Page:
Travellers warned over potential fatal viral outbreak in Bali

Bali has a reputation as a tropical paradise, but it’s also living up to its reputation for ‘Bali belly’, prompting travel warnings about a dangerous illness.

Australian government officials are warning travellers to Bali to take precautions against dengue fever as reports come in about an outbreak on the island. 

Dengue fever is a virus transmitted by mosquitoes and involves severe flu-like symptoms. It’s generally found in tropical and subtropical areas of Asia, Africa and South America. 

A Department of Foreign Affairs and Trade spokesperson told dengue fever was most common during the rainy season, which typically lasts from November to April.

“The best way to prevent dengue fever is to avoid being bitten by mosquitos,” the spokesperson said.

“The government encourages all travellers to read the travel advice for Indonesia on Smartraveller before they travel, as well as advice on infectious diseases and dengue.”

Bali authorities said they were following the outbreak closely.

No deaths

“Even though the number of dengue fever cases in Bangli district has increased by 65 per cent compared to the position in March 2023, thankfully no dengue fever patients have died,” said the head of the Bangli Health Service, I Nyoman Arsana.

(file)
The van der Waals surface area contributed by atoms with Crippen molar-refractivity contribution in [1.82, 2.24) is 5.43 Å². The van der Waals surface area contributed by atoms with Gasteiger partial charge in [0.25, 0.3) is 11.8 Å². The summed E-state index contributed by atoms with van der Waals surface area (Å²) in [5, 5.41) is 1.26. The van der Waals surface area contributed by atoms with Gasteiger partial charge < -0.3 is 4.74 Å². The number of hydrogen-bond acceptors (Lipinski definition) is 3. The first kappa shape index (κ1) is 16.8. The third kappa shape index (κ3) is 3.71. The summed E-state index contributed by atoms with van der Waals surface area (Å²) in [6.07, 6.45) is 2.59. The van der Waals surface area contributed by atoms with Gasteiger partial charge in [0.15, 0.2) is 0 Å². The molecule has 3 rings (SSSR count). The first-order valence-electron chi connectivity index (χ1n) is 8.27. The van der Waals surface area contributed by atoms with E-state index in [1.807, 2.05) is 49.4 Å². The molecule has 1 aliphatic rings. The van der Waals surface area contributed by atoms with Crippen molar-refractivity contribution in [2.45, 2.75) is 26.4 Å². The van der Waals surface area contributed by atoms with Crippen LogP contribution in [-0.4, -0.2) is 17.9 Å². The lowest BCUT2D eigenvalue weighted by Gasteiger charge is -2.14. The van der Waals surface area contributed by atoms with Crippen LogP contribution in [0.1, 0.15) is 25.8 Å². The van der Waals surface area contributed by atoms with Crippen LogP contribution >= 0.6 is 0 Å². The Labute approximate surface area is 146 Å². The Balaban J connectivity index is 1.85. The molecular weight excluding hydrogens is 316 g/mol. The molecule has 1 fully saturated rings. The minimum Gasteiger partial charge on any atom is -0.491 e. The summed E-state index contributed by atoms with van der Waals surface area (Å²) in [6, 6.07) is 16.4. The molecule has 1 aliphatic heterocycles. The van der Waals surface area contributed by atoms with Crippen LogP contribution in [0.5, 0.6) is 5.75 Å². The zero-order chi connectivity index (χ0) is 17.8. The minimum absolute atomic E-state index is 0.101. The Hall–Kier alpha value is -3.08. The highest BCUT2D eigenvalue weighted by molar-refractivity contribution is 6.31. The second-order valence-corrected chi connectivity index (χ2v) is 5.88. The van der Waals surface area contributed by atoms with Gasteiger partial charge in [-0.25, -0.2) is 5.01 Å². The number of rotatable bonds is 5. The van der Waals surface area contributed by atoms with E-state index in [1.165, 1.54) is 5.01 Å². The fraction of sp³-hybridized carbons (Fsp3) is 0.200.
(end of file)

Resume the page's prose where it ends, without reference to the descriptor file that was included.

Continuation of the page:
Simple methods for travellers to avoid being stung by mosquitoes include:

  • Wear long, loose-fitting clothing
  • Use mosquito repellents containing Picaridin or DEET on all exposed skin
  • Limit outdoor activity if lots of mosquitoes are about
  • Remove stagnant water where mosquitoes can breed around your home or campsite
  • On holidays, make sure your accommodation is fitted with mosquito netting or screens
  • Use ’knockdown’ fly spray, mosquito coils or plug-in repellent where you gather to sit or eat outdoors
  • Don’t forget the kids – always check the insect repellent label. On babies, you might need to spray or rub repellent on their clothes instead of their skin. Avoid applying repellent to the hands of babies or young children.

Have you ever had dengue fever? Why not share your experience in the comments section below? 

Also read: The drill on visiting dentists in Bali

Jan Fisher
Jan Fisher
Accomplished journalist, feature writer and sub-editor with impressive knowledge of the retirement landscape, including retirement income, issues that affect Australians planning and living in retirement, and answering YLC members' Age Pension and Centrelink questions. She has also developed a passion for travel and lifestyle writing and is fast becoming a supermarket savings 'guru'.
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